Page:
Documents prepared by the Business Analyst:

Let us see here documents created by the Business Analyst during the project. Business Analyst will prepare so many documents as per Company standards; here we will see what the documents are mostly created by the Business Analyst during the project life cycle.

These documents are created to fulfill the various project needs and cater to audiences belonging to different spheres of a project.

As we know Business Analyst primary and most important role is to gather the requirements, analyze the requirements and document the same with proper approvals, Business Analyst should ensure not to miss any requirement. For example, if any requirement is out of scope of the project and it is not feasible then Business Analyst needs to inform the same to stake holders prior to prepare the documents and get approvals from internal and external stake holders. If any requirement is out of scope or not feasible in this project then he needs to explain the scenarios and consequences and what problems we will face because of this requirement to internal and external stake holders. Business Analyst can update the same in meetings with stake holders and it should be documented in the form of FSD or FRD.

Documents Prepared by the Business Analyst

The type and specifications a business analyst is expected to create in an organization depends upon many parameters like organization’s processes and policies, need and expectations of the business, and the stakeholder requirements. Detailed below are the common documents a business analyst is expected to created and they are extensively used throughout the project life cycle. Each of these documents has a specific template and it’s a part of the overall project documentation.

The documents are:

  • Project vision Document
  • Business Requirement Document
  • Functional requirement specification (FRS)/ Functional Specification Document (FSD)
  • User stories
  • Use cases
  • Requirement traceability matrix (RTM)
  • System requirement specification (SRS)/ System Requirement Document (SRD)
  • Test case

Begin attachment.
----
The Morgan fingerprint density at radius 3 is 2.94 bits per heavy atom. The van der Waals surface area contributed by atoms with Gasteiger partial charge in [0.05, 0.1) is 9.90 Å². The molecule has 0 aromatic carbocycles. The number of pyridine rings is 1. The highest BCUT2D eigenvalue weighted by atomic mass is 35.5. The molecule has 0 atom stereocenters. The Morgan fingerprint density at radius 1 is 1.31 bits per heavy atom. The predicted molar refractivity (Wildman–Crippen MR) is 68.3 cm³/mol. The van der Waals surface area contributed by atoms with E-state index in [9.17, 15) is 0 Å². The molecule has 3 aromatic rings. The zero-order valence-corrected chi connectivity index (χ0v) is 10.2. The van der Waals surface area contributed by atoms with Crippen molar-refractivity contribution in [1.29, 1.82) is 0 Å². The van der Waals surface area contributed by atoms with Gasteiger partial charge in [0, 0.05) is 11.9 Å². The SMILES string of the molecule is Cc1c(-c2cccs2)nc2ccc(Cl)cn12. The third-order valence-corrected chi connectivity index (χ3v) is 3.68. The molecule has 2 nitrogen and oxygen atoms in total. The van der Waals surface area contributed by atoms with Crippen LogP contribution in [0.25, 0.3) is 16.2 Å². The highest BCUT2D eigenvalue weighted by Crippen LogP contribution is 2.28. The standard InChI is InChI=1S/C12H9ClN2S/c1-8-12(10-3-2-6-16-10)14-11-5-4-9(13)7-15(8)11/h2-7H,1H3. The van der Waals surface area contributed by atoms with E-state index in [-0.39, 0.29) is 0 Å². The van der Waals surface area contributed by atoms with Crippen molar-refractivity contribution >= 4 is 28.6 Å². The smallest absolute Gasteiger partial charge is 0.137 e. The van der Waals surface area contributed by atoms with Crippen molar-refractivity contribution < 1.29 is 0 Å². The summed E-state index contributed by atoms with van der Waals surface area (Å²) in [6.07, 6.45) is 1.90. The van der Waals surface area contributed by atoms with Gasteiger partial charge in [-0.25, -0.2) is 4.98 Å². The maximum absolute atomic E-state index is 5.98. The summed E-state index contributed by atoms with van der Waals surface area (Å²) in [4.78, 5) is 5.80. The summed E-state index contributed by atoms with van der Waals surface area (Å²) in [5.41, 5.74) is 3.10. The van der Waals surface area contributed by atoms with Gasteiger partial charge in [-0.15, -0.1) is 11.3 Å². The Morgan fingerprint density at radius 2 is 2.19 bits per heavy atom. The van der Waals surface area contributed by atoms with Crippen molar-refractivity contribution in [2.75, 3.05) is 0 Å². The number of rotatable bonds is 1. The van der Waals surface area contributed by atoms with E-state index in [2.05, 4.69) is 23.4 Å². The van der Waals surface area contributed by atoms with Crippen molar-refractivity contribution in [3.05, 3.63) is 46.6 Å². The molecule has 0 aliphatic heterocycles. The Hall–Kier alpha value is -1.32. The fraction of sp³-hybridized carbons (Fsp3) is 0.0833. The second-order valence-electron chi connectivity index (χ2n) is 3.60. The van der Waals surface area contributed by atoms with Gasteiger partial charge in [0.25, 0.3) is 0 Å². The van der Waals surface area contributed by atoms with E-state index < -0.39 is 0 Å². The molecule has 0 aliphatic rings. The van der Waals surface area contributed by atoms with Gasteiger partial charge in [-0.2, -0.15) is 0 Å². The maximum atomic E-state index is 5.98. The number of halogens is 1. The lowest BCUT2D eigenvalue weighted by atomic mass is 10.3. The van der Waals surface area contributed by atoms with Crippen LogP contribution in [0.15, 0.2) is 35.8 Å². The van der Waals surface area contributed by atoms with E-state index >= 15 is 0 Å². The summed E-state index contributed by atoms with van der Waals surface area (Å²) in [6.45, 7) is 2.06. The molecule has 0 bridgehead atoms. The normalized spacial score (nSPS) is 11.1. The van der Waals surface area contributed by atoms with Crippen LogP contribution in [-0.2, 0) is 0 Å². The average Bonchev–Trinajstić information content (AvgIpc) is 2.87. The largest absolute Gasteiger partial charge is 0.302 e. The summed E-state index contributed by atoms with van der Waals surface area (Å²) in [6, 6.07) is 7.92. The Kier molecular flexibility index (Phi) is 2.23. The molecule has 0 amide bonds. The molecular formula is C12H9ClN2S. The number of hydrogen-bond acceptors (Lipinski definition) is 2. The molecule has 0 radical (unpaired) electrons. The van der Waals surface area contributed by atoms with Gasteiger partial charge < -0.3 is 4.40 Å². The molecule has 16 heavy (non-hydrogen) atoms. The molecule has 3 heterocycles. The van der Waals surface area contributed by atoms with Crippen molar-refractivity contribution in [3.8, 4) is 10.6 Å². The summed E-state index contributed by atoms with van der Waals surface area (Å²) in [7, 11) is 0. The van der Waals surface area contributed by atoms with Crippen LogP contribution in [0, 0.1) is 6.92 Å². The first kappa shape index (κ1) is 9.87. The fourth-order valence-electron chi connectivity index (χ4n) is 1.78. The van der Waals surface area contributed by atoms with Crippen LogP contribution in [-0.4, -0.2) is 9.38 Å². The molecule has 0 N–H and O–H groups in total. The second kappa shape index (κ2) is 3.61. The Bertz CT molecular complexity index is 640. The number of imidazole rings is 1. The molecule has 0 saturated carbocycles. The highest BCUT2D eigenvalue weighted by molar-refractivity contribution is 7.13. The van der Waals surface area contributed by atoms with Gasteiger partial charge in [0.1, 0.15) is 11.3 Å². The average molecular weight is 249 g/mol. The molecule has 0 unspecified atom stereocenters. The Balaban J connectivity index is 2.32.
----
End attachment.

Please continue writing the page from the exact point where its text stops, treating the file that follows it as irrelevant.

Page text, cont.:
Project vision document:
Project vision document will be prepared by client and project Manager, business analyst also expected to contribute to this document based on organization and project manager wish.

We will mention purpose of the product/software to be developed. We will describe what business objective will be achieved because of this product in high level.

The Project vision document contains: It may vary from organization to organization depends on organization and stake holders.

  • Introduction
  • Description of users in the system
  • Project stakeholders
  • Product Overview
  • Product Features
  • Product requirements
  • Constraints/Limitations
  • Quality/documentation requirements

Business Requirement Document (BRD)/ Business Requirement Specification Document. (BRS)

A Business Requirement Document is created to describe the business requirements of a product/process and the intended end result that is expected from the product/process. It is one of the most widely accepted project requirement document and is referred to throughout the development life-cycle for any project.
A BRD mainly focuses on answering ‘what is the business solution’ as opposed to ‘how to achieve the business solution’ and thus it’s mainly centered around the business requirements. A BRD is created with the help of the project team (BA, client, subject matter experts, business partners) and is also used as a communication tool for other stakeholders/external service providers.